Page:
Data Format > Field Mappings

Field Mappings

This page describes how to create a collection with field mappings.

Overview

A field mapping allows you to specify transformations to be applied on all documents inserted into a collection. Any valid SQL expression can be used to describe the transformation logic in a field mapping definition.

Every ingested document is passed through the set of field mapping transformations specified at collection creation time. Each field mapping takes a set of fields from the incoming document, evaluates some SQL expression with the values of these input fields as named parameters (think Python kwargs), and stores the result of the SQL expression as another field in the document.

Input fields are optional in a field mapping specification. For example, CURRENT_TIMESTAMP() is a valid field mapping SQL expression that can be used to record the insertion time for every input record.

Output field is also optional in a field mapping specification. This is common when the field mapping was created to drop one or more input fields.

The same field name can be specified as both input and output field, if you wish to overwrite the field with the result of the field mapping SQL expression.

Any field may be used as the output of a field mapping. Special fields require the result of the field mapping SQL expression to be of a specific type:

  • _id: The field mapping SQL expression must return a string that is used as a primary key (so must be unique across all documents in a collection).
  • _event_time: The field mapping SQL expression must return a timestamp.

All field mappings specified will be executed independent of each other and in parallel. So, one field mapping specification should not depend on the output of another field mapping.

Use Cases

Here are some of the commmon reasons to use field mappings.

Type Coercion

You can map an input field to a specific advanced data type, such as mapping an input string field into a date, datetime or timestamp field.

Example field mapping expression:

CAST(:last_updated_at as DATETIME)

PII/PHI Masking

If your input dataset has PII (personally identifiable information) or PHI (protected health information) fields, you can use a one-way crypto hash function such as SHA256() on the input field, so that Rockset only stores the hashed value and not the original PII/PHI field.

Example:

TO_HEX(SHA256(:email_address))

Search Tokenization

Text fields in the input can be tokenized upon ingest so that you can run search queries (still using SQL).

Example:

TOKENIZE(:tweet_text, 'en_US')

Functional Index

If your application involves queries with complex SQL functions that makes query processing slow, you could use a field mapping to pre-compute the result of the expensive SQL expression at data ingest. Queries on such computed output fields would be much faster than executing the SQL expression at query time.

Example:

-- extract the domain from the input email address
REGEXP_EXTRACT_ALL(
    :email_address,
    '^([a-zA-Z0-9_.+-]+)@([a-zA-Z0-9-]+\.[a-zA-Z0-9-.]+$)',
    2)

Dropping Fields

If you have unused large fields in your input data set, you can drop them upon ingest to save cost.

Using Console

The field mappings can be specified at collection creation time. See example below: Rockset Create Collection with Field Masking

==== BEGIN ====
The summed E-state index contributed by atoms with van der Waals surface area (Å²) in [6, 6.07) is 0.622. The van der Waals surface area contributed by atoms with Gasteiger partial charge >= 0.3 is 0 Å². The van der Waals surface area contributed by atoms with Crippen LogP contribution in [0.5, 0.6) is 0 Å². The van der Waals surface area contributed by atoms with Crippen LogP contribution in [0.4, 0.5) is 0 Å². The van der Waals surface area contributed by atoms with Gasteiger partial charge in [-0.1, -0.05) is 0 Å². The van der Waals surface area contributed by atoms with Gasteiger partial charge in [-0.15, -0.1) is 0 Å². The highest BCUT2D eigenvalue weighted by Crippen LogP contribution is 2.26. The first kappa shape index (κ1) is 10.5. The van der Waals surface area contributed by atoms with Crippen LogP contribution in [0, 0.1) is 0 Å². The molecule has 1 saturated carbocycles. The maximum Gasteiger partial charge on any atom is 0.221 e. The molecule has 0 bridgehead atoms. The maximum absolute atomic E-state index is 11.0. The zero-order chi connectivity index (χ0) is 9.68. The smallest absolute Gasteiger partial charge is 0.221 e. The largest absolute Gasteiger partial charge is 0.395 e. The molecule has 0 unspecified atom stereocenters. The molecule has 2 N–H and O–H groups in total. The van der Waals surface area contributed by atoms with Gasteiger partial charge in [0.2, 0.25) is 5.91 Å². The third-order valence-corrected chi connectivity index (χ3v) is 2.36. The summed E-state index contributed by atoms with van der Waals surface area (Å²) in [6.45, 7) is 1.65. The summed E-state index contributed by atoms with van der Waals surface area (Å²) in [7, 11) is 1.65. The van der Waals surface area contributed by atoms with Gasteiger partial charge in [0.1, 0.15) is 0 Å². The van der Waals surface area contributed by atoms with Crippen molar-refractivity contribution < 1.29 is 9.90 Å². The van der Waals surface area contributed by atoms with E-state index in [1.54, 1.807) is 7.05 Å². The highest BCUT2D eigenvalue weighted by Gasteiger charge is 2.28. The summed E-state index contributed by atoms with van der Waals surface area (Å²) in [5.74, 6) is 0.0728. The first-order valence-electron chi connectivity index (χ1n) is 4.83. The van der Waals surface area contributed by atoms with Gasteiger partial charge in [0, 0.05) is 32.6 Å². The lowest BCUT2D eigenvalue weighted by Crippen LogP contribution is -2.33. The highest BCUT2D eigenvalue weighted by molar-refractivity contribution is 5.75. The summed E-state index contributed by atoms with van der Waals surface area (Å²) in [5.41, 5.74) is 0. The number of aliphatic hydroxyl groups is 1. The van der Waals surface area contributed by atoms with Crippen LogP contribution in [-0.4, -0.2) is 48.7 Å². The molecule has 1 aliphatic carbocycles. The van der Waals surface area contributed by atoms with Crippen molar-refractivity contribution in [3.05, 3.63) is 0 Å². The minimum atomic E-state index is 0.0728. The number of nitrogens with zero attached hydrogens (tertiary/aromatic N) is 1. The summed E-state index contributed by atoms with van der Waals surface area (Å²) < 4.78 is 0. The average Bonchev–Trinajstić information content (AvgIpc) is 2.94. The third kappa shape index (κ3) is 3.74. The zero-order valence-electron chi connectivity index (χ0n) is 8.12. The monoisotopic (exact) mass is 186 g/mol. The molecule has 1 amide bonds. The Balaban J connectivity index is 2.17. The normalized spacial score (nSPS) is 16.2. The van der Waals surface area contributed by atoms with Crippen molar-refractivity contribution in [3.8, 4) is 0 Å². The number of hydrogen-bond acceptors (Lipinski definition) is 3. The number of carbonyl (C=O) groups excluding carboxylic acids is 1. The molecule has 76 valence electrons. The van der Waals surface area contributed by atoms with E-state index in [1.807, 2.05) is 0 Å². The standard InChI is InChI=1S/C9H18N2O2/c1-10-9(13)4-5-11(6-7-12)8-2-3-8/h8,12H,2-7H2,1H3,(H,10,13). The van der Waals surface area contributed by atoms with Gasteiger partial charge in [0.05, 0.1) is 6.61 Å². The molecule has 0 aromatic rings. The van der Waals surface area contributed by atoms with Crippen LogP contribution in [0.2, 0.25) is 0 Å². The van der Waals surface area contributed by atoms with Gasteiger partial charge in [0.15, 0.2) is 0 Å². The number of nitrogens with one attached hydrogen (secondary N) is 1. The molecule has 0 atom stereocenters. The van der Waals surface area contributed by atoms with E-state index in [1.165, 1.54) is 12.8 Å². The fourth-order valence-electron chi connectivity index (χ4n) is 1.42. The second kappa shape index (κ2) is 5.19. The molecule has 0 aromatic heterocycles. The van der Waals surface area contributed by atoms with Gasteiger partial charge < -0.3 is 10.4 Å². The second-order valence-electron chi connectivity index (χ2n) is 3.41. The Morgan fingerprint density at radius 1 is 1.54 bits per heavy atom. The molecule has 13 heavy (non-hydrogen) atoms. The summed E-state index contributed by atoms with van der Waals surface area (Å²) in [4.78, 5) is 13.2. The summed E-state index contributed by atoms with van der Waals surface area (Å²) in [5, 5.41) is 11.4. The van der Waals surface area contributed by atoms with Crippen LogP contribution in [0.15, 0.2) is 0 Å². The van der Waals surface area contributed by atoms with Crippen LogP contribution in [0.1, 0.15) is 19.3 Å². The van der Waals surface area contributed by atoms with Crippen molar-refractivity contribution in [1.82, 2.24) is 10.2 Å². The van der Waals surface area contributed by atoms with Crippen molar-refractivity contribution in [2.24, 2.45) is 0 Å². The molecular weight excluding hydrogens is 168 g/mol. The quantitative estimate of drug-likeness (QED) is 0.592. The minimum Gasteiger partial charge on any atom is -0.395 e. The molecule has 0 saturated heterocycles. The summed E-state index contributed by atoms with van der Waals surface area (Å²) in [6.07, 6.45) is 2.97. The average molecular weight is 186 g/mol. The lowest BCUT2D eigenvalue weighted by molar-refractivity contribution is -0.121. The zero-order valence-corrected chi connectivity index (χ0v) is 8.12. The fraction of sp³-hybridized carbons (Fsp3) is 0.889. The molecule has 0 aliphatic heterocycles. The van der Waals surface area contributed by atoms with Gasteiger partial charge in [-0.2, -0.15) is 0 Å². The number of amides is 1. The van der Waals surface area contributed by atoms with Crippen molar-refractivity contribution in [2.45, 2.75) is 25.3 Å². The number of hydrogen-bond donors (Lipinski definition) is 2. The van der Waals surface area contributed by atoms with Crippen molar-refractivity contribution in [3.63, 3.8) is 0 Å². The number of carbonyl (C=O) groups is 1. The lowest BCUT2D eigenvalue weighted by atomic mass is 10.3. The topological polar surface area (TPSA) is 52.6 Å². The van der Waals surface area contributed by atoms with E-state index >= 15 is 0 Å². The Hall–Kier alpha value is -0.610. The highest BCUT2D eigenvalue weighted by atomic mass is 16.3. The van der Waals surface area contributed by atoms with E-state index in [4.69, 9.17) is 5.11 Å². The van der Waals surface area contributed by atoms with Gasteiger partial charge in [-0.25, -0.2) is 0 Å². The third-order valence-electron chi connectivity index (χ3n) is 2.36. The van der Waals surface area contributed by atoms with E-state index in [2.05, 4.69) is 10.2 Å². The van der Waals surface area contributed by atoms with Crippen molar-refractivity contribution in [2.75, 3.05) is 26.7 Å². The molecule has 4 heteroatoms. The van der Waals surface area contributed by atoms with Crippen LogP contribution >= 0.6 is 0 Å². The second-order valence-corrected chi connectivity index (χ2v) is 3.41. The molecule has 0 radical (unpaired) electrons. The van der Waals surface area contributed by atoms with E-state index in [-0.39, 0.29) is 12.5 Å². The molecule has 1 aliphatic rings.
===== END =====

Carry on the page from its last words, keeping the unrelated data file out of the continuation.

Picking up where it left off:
Using CLI

The field mappings can also be defined in a YAML file specified at collection creation time, such as the one below.

type: COLLECTION
name: users
field_mappings:
- name: anonymize_name        # name of the mapping
  input_fields:
  - field_name: 'name'        # SQL qualified name

    # Behaviour if field is NULL or missing:
    # - skip: skip the update, drop fields are still dropped (default)
    # - pass: pass NULL to the update function
    if_missing: 'SKIP'
    is_drop: true             # drop this field from the doc
    param: 'name'             # exported name/alias for the field. This can be referred to in the SQL expression
  output_field:
    field_name: 'name_anon'
    value:
      sql: 'TO_HEX(SHA256(:name))'    # Any SQL expression

    # Error behavior:
    # - skip: Skip this output field (default)
    # - fail: Fail the update
    # Note that fields with "is_drop: true" are always dropped
    # Error behavior must be "fail" for special output fields (_id, _event_time)
    on_error: "FAIL"

If you are using SHA256 or any other hashing function, be aware that these functions return bytes rather than string, so, if you need the output field to be string (such as if the output field is _id), you may convert to a hex string using TO_HEX (see string functions).

To create the collection based on the YAML specification, use this command:

$ rock create -f mappings.yaml

Collection "users" was created successfully.

Using Python

You can specify field mappings in Python as shown below.

from rockset import Client
rs = Client()

field_mappings = [
    rs.FieldMapping.mapping(
            name="anonymize_name",
            input_fields=[
            rs.FieldMapping.input_field(
                field_name="name",
                if_missing="SKIP",
                is_drop=True,
                param="name"
            )
    ],
    output_field=rs.FieldMapping.output_field(
        field_name="name_anon",
        sql_expression="TO_HEX(SHA256(:name))",
        on_error="FAIL"
        )
    )
]

fm_collection=rs.Collection.create("users")